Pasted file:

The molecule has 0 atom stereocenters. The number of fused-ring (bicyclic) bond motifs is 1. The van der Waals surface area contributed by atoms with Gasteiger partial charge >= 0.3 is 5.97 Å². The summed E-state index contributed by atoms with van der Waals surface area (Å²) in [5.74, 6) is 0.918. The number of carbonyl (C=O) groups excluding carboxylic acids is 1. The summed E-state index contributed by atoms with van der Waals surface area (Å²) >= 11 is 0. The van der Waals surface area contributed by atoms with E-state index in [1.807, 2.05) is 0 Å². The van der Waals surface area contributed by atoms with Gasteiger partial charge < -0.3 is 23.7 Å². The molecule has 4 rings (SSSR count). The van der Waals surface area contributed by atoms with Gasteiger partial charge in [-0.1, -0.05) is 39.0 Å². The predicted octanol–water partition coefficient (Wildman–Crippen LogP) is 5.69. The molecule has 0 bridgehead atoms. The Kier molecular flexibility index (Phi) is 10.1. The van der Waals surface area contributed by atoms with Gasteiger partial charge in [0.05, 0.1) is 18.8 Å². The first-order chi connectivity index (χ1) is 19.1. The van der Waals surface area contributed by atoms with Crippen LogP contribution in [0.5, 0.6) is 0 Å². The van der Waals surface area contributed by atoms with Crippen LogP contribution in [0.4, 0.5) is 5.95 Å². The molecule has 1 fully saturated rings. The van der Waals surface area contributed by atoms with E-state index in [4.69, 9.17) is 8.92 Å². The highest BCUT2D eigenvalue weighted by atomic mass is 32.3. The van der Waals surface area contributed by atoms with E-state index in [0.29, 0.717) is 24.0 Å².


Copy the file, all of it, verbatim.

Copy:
The molecule has 0 atom stereocenters. The number of fused-ring (bicyclic) bond motifs is 1. The van der Waals surface area contributed by atoms with Gasteiger partial charge >= 0.3 is 5.97 Å². The summed E-state index contributed by atoms with van der Waals surface area (Å²) in [5.74, 6) is 0.918. The number of carbonyl (C=O) groups excluding carboxylic acids is 1. The summed E-state index contributed by atoms with van der Waals surface area (Å²) >= 11 is 0. The van der Waals surface area contributed by atoms with E-state index in [1.807, 2.05) is 0 Å². The van der Waals surface area contributed by atoms with Gasteiger partial charge < -0.3 is 23.7 Å². The molecule has 4 rings (SSSR count). The van der Waals surface area contributed by atoms with Gasteiger partial charge in [-0.1, -0.05) is 39.0 Å². The predicted octanol–water partition coefficient (Wildman–Crippen LogP) is 5.69. The molecule has 0 bridgehead atoms. The Kier molecular flexibility index (Phi) is 10.1. The van der Waals surface area contributed by atoms with Gasteiger partial charge in [0.05, 0.1) is 18.8 Å². The first-order chi connectivity index (χ1) is 19.1. The van der Waals surface area contributed by atoms with Crippen LogP contribution in [0.5, 0.6) is 0 Å². The van der Waals surface area contributed by atoms with Crippen LogP contribution in [0.4, 0.5) is 5.95 Å². The molecule has 1 fully saturated rings. The van der Waals surface area contributed by atoms with E-state index in [4.69, 9.17) is 8.92 Å². The highest BCUT2D eigenvalue weighted by atomic mass is 32.3. The van der Waals surface area contributed by atoms with E-state index in [0.29, 0.717) is 24.0 Å².